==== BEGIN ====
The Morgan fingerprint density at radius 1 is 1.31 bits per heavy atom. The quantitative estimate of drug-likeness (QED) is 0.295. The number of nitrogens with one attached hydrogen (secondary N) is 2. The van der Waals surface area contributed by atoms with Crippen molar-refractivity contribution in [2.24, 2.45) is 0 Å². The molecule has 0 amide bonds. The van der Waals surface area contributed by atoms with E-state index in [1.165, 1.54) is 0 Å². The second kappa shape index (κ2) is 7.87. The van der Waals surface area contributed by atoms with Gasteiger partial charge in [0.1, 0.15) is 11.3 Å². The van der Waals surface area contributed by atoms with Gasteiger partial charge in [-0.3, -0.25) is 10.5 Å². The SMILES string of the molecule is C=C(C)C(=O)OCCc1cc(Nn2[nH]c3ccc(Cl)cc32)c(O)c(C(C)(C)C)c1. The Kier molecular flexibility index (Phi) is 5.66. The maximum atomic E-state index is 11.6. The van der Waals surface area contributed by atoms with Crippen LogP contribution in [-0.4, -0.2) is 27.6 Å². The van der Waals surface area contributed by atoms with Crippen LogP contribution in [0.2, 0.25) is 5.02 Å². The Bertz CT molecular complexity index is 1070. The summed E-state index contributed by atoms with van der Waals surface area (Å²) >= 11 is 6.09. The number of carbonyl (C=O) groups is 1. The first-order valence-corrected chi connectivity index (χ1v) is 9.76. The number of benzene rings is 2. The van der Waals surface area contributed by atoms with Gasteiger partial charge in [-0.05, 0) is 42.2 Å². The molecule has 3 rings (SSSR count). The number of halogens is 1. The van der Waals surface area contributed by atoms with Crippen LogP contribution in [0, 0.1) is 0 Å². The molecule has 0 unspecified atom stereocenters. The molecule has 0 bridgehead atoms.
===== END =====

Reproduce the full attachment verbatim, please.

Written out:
The Morgan fingerprint density at radius 1 is 1.31 bits per heavy atom. The quantitative estimate of drug-likeness (QED) is 0.295. The number of nitrogens with one attached hydrogen (secondary N) is 2. The van der Waals surface area contributed by atoms with Crippen molar-refractivity contribution in [2.24, 2.45) is 0 Å². The molecule has 0 amide bonds. The van der Waals surface area contributed by atoms with E-state index in [1.165, 1.54) is 0 Å². The second kappa shape index (κ2) is 7.87. The van der Waals surface area contributed by atoms with Gasteiger partial charge in [0.1, 0.15) is 11.3 Å². The van der Waals surface area contributed by atoms with Gasteiger partial charge in [-0.3, -0.25) is 10.5 Å². The SMILES string of the molecule is C=C(C)C(=O)OCCc1cc(Nn2[nH]c3ccc(Cl)cc32)c(O)c(C(C)(C)C)c1. The Kier molecular flexibility index (Phi) is 5.66. The maximum atomic E-state index is 11.6. The van der Waals surface area contributed by atoms with Crippen LogP contribution in [-0.4, -0.2) is 27.6 Å². The van der Waals surface area contributed by atoms with Crippen LogP contribution in [0.2, 0.25) is 5.02 Å². The Bertz CT molecular complexity index is 1070. The summed E-state index contributed by atoms with van der Waals surface area (Å²) >= 11 is 6.09. The number of carbonyl (C=O) groups is 1. The first-order valence-corrected chi connectivity index (χ1v) is 9.76. The number of benzene rings is 2. The van der Waals surface area contributed by atoms with Gasteiger partial charge in [-0.05, 0) is 42.2 Å². The molecule has 3 rings (SSSR count). The number of halogens is 1. The van der Waals surface area contributed by atoms with Crippen LogP contribution in [0, 0.1) is 0 Å². The molecule has 0 unspecified atom stereocenters. The molecule has 0 bridgehead atoms.